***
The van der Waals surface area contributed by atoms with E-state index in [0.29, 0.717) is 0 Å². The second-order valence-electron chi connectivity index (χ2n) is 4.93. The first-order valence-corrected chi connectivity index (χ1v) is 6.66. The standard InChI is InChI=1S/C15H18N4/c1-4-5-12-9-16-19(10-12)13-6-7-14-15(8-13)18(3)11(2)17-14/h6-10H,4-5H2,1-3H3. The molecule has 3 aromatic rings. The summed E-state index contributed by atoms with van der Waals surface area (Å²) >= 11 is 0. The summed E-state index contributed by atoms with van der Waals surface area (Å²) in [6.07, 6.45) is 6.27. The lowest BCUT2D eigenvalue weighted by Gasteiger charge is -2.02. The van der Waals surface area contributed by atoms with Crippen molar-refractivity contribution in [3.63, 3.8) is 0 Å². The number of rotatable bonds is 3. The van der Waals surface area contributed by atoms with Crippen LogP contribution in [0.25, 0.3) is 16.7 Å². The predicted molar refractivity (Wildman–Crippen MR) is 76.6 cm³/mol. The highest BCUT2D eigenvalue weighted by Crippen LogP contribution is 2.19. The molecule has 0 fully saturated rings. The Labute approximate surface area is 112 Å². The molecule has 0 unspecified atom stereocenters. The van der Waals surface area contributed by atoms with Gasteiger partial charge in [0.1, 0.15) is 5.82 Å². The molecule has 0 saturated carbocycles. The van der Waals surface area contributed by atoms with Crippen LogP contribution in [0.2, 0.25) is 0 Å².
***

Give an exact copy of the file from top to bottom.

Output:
The van der Waals surface area contributed by atoms with E-state index in [0.29, 0.717) is 0 Å². The second-order valence-electron chi connectivity index (χ2n) is 4.93. The first-order valence-corrected chi connectivity index (χ1v) is 6.66. The standard InChI is InChI=1S/C15H18N4/c1-4-5-12-9-16-19(10-12)13-6-7-14-15(8-13)18(3)11(2)17-14/h6-10H,4-5H2,1-3H3. The molecule has 3 aromatic rings. The summed E-state index contributed by atoms with van der Waals surface area (Å²) >= 11 is 0. The summed E-state index contributed by atoms with van der Waals surface area (Å²) in [6.07, 6.45) is 6.27. The lowest BCUT2D eigenvalue weighted by Gasteiger charge is -2.02. The van der Waals surface area contributed by atoms with Crippen molar-refractivity contribution in [3.63, 3.8) is 0 Å². The number of rotatable bonds is 3. The van der Waals surface area contributed by atoms with Crippen LogP contribution in [0.25, 0.3) is 16.7 Å². The predicted molar refractivity (Wildman–Crippen MR) is 76.6 cm³/mol. The highest BCUT2D eigenvalue weighted by Crippen LogP contribution is 2.19. The molecule has 0 fully saturated rings. The Labute approximate surface area is 112 Å². The molecule has 0 unspecified atom stereocenters. The van der Waals surface area contributed by atoms with Gasteiger partial charge in [0.1, 0.15) is 5.82 Å². The molecule has 0 saturated carbocycles. The van der Waals surface area contributed by atoms with Crippen LogP contribution in [0.2, 0.25) is 0 Å².